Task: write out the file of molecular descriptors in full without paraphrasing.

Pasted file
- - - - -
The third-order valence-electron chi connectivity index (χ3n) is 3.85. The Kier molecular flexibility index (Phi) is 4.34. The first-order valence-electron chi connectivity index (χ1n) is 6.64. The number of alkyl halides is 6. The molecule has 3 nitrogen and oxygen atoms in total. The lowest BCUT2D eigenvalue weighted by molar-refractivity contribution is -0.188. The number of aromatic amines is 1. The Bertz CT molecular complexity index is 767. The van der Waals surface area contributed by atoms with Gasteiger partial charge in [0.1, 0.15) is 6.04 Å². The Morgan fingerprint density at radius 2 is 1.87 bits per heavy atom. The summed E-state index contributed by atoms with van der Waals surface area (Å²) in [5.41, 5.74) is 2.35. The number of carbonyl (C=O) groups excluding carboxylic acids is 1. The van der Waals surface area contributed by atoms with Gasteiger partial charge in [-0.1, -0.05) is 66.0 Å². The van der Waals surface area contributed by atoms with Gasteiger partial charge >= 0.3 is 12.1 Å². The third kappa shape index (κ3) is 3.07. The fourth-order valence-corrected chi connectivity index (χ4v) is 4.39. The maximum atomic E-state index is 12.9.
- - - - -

The third-order valence-electron chi connectivity index (χ3n) is 3.85. The Kier molecular flexibility index (Phi) is 4.34. The first-order valence-electron chi connectivity index (χ1n) is 6.64. The number of alkyl halides is 6. The molecule has 3 nitrogen and oxygen atoms in total. The lowest BCUT2D eigenvalue weighted by molar-refractivity contribution is -0.188. The number of aromatic amines is 1. The Bertz CT molecular complexity index is 767. The van der Waals surface area contributed by atoms with Gasteiger partial charge in [0.1, 0.15) is 6.04 Å². The Morgan fingerprint density at radius 2 is 1.87 bits per heavy atom. The summed E-state index contributed by atoms with van der Waals surface area (Å²) in [5.41, 5.74) is 2.35. The number of carbonyl (C=O) groups excluding carboxylic acids is 1. The van der Waals surface area contributed by atoms with Gasteiger partial charge in [-0.1, -0.05) is 66.0 Å². The van der Waals surface area contributed by atoms with Gasteiger partial charge >= 0.3 is 12.1 Å². The third kappa shape index (κ3) is 3.07. The fourth-order valence-corrected chi connectivity index (χ4v) is 4.39. The maximum atomic E-state index is 12.9.